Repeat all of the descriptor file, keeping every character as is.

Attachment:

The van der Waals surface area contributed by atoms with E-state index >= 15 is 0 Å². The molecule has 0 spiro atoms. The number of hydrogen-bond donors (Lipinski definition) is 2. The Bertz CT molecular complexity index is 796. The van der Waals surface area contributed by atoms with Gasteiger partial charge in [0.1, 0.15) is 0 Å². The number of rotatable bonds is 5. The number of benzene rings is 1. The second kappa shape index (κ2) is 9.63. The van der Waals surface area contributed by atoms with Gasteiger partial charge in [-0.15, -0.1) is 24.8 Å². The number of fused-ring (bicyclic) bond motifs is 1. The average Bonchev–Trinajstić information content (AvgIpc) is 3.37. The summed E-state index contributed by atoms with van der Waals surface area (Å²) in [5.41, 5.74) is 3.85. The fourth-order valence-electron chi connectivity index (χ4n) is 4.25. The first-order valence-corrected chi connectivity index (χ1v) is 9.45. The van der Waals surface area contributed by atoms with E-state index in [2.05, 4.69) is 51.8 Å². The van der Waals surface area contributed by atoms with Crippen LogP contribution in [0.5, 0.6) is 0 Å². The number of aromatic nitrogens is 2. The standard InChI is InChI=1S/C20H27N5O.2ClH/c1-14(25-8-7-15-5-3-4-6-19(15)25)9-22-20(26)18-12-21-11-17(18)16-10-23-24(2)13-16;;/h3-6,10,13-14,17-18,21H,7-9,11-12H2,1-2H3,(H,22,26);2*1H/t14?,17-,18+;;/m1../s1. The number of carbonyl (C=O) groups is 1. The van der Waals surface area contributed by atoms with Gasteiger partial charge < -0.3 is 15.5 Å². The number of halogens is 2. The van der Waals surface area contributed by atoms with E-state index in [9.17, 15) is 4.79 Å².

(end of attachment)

The van der Waals surface area contributed by atoms with E-state index >= 15 is 0 Å². The molecule has 0 spiro atoms. The number of hydrogen-bond donors (Lipinski definition) is 2. The Bertz CT molecular complexity index is 796. The van der Waals surface area contributed by atoms with Gasteiger partial charge in [0.1, 0.15) is 0 Å². The number of rotatable bonds is 5. The number of benzene rings is 1. The second kappa shape index (κ2) is 9.63. The van der Waals surface area contributed by atoms with Gasteiger partial charge in [-0.15, -0.1) is 24.8 Å². The number of fused-ring (bicyclic) bond motifs is 1. The average Bonchev–Trinajstić information content (AvgIpc) is 3.37. The summed E-state index contributed by atoms with van der Waals surface area (Å²) in [5.41, 5.74) is 3.85. The fourth-order valence-electron chi connectivity index (χ4n) is 4.25. The first-order valence-corrected chi connectivity index (χ1v) is 9.45. The van der Waals surface area contributed by atoms with E-state index in [2.05, 4.69) is 51.8 Å². The van der Waals surface area contributed by atoms with Crippen LogP contribution in [0.5, 0.6) is 0 Å². The number of aromatic nitrogens is 2. The standard InChI is InChI=1S/C20H27N5O.2ClH/c1-14(25-8-7-15-5-3-4-6-19(15)25)9-22-20(26)18-12-21-11-17(18)16-10-23-24(2)13-16;;/h3-6,10,13-14,17-18,21H,7-9,11-12H2,1-2H3,(H,22,26);2*1H/t14?,17-,18+;;/m1../s1. The number of carbonyl (C=O) groups is 1. The van der Waals surface area contributed by atoms with Gasteiger partial charge < -0.3 is 15.5 Å². The number of halogens is 2. The van der Waals surface area contributed by atoms with E-state index in [9.17, 15) is 4.79 Å².